A searcher may possibly be permitted to select various portions, or combinations, of the history against which to run a search.

The relevant user information is then searched for matching and/or relevant events in accordance with the search query and data type(s) of interest.

In addition to a normal search engine search, a search could also produce a list of previous queries and a list of advertisements that the user had previously visited.

Identified queries would be presented differently than identified ads.

Locations previously visited as a result of a search query could also be returned and grouped with the queries which produced the results.

These results could be ranked in a number of different ways, such as by using pagerank, or relevancy compared to previous query matches, or both.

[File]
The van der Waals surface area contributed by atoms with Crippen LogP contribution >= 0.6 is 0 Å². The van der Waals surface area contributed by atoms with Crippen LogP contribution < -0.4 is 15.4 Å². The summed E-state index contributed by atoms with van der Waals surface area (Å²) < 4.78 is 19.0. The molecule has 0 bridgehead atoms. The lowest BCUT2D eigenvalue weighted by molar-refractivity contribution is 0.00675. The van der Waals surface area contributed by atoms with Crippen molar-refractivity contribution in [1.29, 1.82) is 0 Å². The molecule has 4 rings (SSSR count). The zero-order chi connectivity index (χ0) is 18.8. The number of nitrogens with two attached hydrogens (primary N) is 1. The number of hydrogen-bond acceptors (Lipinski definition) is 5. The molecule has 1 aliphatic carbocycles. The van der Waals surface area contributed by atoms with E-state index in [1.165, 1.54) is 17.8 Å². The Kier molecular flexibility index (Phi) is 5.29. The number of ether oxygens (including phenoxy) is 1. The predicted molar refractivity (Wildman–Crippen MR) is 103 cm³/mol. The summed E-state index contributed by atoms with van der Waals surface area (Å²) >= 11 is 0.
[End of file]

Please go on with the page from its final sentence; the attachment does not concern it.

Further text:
Conclusion

I’ve been exploring the Web history a little, but presently have it paused. If you’ve tried it out, what do you think?

There’s a section of the patent applications that deal with preferred user locations, and sharing those with communities. It sounds like that’s the new feature on the Google Toolbar that many have compared to Stumbleupon. I’m going to discuss that some more in a future post.

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7 thoughts on “Google’s Web History Patent Applications”

  1. I figure if they’re going to keep the info, at least let me see what is in there BEFORE the trial starts. I, uh, mean, I think it’s a great feature.

  2. I’m not really comfortable with Google collecting all of that information, David and Eric. But I do see how it could really be useful to be able to revisit your trails along the web.